• Thank God they brought the Money in the Bank qualifying matches back. The MITB Ladder Match itself means so much more when you know that the participants actually fought for their respective spots. Last year’s was so lazy because they just announced the guys who would be in it, and that was that. This year’s had some drama in it, and it made the match more meaningful. Now that wasn’t so difficult, was it?

    • I’m not crying foul over AJ Styles losing to Kevin Owens in the MITB qualifying match because AJ’s got his plate full with the Club already. Plus, the guy’s got as much wrestling miles in him as Kobe Bryant had basketball miles, and AJ just took a hell of a beating at Extreme Rules. Do you really want to see him break down faster just because of an MITB Ladder Match? You know he doesn’t need that route to get to the #1 Contendership, right?

    • That being said, this year’s field looks pretty interesting with Sami Zayn, Kevin Owens, Chris Jericho, Dean Ambrose, and Cesaro all in the mix. You’ll need another heel or two to make the match interesting, but among these five alone, you already have at least three frontrunners—all of whom would be a viable choice to be the next Mr. Money in the Bank.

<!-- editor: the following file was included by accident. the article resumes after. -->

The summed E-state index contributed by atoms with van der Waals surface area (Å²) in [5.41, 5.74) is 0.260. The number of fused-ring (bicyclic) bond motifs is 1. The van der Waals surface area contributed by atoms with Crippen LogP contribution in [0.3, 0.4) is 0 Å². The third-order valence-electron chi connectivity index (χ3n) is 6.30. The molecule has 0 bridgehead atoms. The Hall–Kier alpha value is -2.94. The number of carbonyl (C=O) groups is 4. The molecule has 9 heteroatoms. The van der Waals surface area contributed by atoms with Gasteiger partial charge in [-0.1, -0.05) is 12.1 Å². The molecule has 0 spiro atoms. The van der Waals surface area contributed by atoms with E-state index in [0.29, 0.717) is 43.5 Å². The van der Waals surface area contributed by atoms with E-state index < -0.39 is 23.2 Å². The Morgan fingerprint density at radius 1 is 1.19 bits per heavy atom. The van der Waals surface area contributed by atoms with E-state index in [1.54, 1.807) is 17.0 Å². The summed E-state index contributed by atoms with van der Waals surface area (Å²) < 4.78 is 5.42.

• Cesaro’s one push away from being that main-eventer we’ve wanted him to be, and having the MITB briefcase could be the catalyst for that. Dean Ambrose is the type who performs best in high-profile situations, plus his unpredictable nature as a character could make the MITB briefcase a more compelling plot device. And then there’s Kevin Owens, who doesn’t necessarily need this (or a title) right now because his feud with Sami Zayn is enough to make itself important, but being Mr. Money in the Bank could give him his major arc heading into the latter half of 2016. 

    • I don’t know what Apollo Crews did to deserve being in an MITB qualifying match when we didn’t even see him on TV for close to a month. I’m glad he didn’t qualify, too, because I want to see more from him story-wise, and maybe this first loss to Chris Jericho could be what drives him to start his own arc. I mean, he’s the only one left among this year’s call-ups without an actual story.